If an army marches on its stomach, so, too, do undergraduates — making food a perennial topic of campus conversation. In 2002, the Four-Year College Program Planning Committee flatly declared, “The quality of food needs to be improved,” but half a century before, similar sentiments were voiced about Commons, the dining complex serving all freshmen and sophomores in the days before residential colleges.
On April 22, 1952, Richard A. Calmes ’54 and Charles P. Day Jr. ’54 struck a blow for better fare by inviting Dean of the College Francis R.B. Godolphin ’24 to dine with them. Invoking military custom, they wrote: “Being sophomores and having had, along with our classmates, the rather questionable pleasure of Commons’ food for the past two years, we cannot help but call to mind a rule which has been with the Naval Service for many years. We are referring to the policy that every Officer of the Day must eat at least one meal in the Enlisted Men’s Mess. We feel that application of this rule to the Princeton campus would be most advantageous to all underclassmen.”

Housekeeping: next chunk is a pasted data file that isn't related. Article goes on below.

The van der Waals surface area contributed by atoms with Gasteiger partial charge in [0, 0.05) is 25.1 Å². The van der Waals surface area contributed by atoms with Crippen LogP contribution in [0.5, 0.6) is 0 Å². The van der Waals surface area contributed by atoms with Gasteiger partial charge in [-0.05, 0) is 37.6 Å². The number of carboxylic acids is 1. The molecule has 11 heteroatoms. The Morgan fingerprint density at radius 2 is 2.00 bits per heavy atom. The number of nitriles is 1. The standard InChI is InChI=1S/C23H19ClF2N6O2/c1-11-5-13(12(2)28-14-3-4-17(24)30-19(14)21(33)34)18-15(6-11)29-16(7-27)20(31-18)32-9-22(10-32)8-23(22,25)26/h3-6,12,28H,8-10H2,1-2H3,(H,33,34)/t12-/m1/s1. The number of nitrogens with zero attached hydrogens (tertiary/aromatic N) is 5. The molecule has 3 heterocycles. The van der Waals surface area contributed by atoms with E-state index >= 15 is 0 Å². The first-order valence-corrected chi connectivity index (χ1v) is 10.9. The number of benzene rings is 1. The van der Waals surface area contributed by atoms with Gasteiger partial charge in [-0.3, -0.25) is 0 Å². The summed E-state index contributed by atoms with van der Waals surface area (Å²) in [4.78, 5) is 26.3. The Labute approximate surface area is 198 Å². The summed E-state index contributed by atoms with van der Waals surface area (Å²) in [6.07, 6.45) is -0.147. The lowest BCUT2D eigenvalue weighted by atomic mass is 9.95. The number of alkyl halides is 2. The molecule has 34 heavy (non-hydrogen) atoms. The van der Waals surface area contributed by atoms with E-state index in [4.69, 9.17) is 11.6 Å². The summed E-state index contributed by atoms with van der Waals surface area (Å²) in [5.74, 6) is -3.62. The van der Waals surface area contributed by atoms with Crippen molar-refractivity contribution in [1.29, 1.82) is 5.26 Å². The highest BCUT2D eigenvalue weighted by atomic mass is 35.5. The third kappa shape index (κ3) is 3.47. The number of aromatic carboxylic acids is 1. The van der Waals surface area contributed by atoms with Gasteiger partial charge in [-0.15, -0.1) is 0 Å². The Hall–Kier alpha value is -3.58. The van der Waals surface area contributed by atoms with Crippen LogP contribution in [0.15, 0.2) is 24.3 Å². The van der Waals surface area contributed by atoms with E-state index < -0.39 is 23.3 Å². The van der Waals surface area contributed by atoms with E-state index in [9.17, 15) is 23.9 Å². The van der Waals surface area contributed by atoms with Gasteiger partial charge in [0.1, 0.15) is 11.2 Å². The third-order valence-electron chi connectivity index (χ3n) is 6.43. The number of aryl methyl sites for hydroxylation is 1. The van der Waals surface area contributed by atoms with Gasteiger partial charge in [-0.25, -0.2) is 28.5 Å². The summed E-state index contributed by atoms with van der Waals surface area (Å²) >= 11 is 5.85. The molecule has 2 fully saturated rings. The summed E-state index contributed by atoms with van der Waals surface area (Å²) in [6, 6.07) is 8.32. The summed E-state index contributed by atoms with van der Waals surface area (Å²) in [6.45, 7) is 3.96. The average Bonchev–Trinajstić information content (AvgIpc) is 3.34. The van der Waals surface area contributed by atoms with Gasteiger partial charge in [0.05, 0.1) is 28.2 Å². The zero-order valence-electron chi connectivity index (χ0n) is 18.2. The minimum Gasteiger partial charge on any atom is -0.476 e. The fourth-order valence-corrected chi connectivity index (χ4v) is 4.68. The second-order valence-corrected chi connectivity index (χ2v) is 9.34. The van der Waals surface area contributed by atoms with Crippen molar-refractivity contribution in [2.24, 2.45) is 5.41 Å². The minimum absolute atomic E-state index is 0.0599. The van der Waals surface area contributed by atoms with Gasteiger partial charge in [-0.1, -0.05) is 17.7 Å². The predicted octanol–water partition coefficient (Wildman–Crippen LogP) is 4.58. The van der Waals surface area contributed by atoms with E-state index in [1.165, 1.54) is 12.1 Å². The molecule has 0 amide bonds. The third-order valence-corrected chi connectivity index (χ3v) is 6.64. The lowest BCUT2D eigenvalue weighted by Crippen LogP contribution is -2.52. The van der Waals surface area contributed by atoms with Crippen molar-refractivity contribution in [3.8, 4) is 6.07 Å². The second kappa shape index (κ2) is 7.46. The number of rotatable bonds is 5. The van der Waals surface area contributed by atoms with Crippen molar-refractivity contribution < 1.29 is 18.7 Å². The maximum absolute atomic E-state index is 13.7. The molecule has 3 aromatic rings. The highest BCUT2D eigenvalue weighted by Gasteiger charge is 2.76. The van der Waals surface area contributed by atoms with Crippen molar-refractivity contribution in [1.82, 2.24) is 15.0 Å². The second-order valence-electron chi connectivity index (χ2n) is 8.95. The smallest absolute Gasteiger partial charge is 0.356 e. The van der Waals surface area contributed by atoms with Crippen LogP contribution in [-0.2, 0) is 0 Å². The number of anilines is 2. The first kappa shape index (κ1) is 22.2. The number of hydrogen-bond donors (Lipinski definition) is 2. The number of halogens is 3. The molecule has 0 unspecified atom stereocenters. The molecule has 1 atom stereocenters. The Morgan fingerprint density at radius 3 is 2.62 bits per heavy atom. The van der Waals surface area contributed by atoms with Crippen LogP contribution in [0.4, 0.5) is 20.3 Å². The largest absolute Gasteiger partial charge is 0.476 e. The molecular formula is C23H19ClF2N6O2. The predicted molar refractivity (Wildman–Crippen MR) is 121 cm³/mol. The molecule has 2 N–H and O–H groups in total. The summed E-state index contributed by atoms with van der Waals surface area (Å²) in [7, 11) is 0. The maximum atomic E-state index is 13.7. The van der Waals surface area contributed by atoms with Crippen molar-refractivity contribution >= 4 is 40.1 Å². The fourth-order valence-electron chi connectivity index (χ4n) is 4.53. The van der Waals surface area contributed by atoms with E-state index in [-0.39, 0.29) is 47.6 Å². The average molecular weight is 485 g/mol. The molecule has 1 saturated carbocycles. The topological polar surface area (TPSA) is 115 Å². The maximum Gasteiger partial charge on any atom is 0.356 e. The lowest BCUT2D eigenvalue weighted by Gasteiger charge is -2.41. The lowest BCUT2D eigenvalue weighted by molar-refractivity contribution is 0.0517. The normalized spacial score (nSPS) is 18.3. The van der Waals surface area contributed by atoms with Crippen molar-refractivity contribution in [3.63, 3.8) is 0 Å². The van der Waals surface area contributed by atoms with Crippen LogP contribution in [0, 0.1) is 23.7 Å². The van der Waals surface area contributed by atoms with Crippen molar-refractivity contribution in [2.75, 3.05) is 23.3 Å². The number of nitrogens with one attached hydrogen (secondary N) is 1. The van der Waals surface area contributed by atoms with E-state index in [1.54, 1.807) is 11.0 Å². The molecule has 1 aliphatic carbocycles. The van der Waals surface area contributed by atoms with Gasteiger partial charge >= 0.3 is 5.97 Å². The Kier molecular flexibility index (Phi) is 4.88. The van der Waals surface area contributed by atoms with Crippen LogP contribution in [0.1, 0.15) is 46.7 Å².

Although he balked at sharing a week’s worth of meals with his hosts, the dean agreed to join them for dinner in Madison Hall on April 23. Opining that “if more students invited faculty members to dinner it would probably be better for the service and food in Commons,” Godolphin partook of “Howard Johnson’s Viennese roast” (otherwise known as meatloaf), mashed potatoes, creamed corn, and coffee, courtesy of the restaurant and motor-lodge chain that operated Princeton’s dining halls from 1943 to 1960.
According to The Daily Princetonian, Godolphin had little to say about his dinner other than “it was a meal” and “I ate it, didn’t I?” He did, however, affirm the value of faculty-student meals and spoke approvingly of adding soup to the menu and varying the Sunday-night staple of cold cuts. But almost two years would pass before he ate another meal in Commons.
John S. Weeren is founding director of Princeton Writes and a former assistant University archivist.